DJI Osmo – First Impressions

DJI Osmo

The DJI Osmo with the Inspire’s X3 Camera – Film-making tool or selfie-stick for the cack-handed?

I’ve owned an Inspire 1 for 18 months now. I was one of the first in the country to receive DJI’s flagship quadcopter – one of the first to experience its incredible handling, the beauty of its software and the limitations of its camera.

I’d already spent some time with the DJI Ronin, so knew the company were making high-end hardware at affordable prices. Being a seasoned Steadicam operator, I’d got over my initial doubts that motorised stabilisation could be a reliable adjunct to a steady hand and an even gait. I love my Ronin!

So when DJI announced the Osmo, I thought ‘Why on earth would I want that?’ It looked like a gimmick – a glorified selfie-stick for the cack-handed. And having been consistently disappointed with the footage I’ve obtained from the Inspire’s X3 camera, why would I consider using it at ground level, when a Steadicam with the 5d Mk3 or the Ronin plus my C100 would clearly kick it all over the park?

Why buy a DJI Osmo?

Three things swung it for me in the end – my intention to invest in the new X5R camera (which will certainly be as good on terra firma as it demonstrably is in the air), the updates that allow the Osmo to support the Inspire’s X3 camera (which put the ‘handle only’ Osmo package firmly in the what-the-heck price bracket), and the promise of being able to properly test DJI’s camera settings without having to put the bird in the sky each time.

So 48 hours and £200 later, what do I think of my new toy? Well, the first thing I ought to say is that I do feel like a bit of a tool using it.. It certainly doesn’t scream ‘professional’, especially when you accidentally trigger selfie mode, and get a horribly fish-eyed shot of your own face – a mixture of grim determination and flushed embarrassment. But I can’t deny that it is a lot of fun!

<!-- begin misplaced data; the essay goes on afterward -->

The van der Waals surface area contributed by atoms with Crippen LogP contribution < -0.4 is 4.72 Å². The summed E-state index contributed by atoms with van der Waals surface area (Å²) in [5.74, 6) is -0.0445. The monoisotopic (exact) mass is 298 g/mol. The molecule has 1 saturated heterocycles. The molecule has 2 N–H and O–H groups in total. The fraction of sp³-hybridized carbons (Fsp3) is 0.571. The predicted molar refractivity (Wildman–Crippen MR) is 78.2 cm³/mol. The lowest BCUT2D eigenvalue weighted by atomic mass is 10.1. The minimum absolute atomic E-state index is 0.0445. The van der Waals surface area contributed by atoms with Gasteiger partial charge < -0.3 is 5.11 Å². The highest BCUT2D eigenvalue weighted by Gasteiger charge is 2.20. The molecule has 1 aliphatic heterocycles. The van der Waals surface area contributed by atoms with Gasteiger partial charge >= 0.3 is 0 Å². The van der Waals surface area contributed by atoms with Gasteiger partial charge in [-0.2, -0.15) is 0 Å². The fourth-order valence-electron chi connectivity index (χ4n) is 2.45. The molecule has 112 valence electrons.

It’s solidly built (if a bit top heavy), behaves very reassuringly – set-up and connection to the DJI Go app is a breeze, once you get over your initial panic that nothing is working (the gimbal won’t spring to life until the product is registered via the app) – and does its job admirably. As with any stabilisation platform, the onus is on the operator to do the first part of the work, and a loose arm will remove a lot of the bounce from the resulting footage. There is a ‘four-axis’ add-on available, but it seems unlikely that would make a vast improvement – one for the future perhaps.

I won’t go into the nitty-gritty of the features and settings offered by the hardware/software, as these are all well documented in the product specs. It will certainly take some practice to master (as with the Ronin, turning corners can be a challenge!). I’ve yet to try the pan-timelapse feature, but it promises to be a viable, time-saving substitute for rigging up the Kessler Second Shooter. The big question is, where and how will I use the Osmo, if I use it at all? Does it have a place in the kit bag on a professional job?

Is it worth it?

As it stands, with the X3 on board, I doubt it’ll see much action. The data rates of the X3 footage (the biggest bugbear of this fledgling camera, and one that DJI seem unwilling or unable to address) mean that the camera just can’t cope with fast-moving detail, especially at close range. Tilt the camera whilst moving, and watch the ground turn to an ugly mush! Though I have finally been able to find a balance of settings that I prefer (25fps/100 shutter/LOG/-1 sharpness/-3 colour/-3 contrast for those who are interested), it’s just not enough to mitigate for the camera’s under-performance. There’s still a waxy, posterised, almost mosaic-like quality to fine detail that makes 4k footage simply unacceptable, and only barely usable when scaled to HD.

But with the X5R on board, I’m confident there will be times when the Osmo will make a sterling appearance. Wielding a Ronin in a chuch as the happy couple make their way down the aisle, for example, just isn’t an option (unless you are seeking to annoy, intimidate and potentially injure in equal measure), but with the Osmo in hand, you could almost pass for an enthusiastic member of the wedding congregation and still get awesome footage!

There will always be times when it just isn’t practical, or there just isn’t time, to de-rig your primary camera in order to get better-than-hand-held footage and, at those times, I don’t doubt that the Osmo will be a secret weapon to be reckoned with.

Now if I can just figure out how to lens whack with it…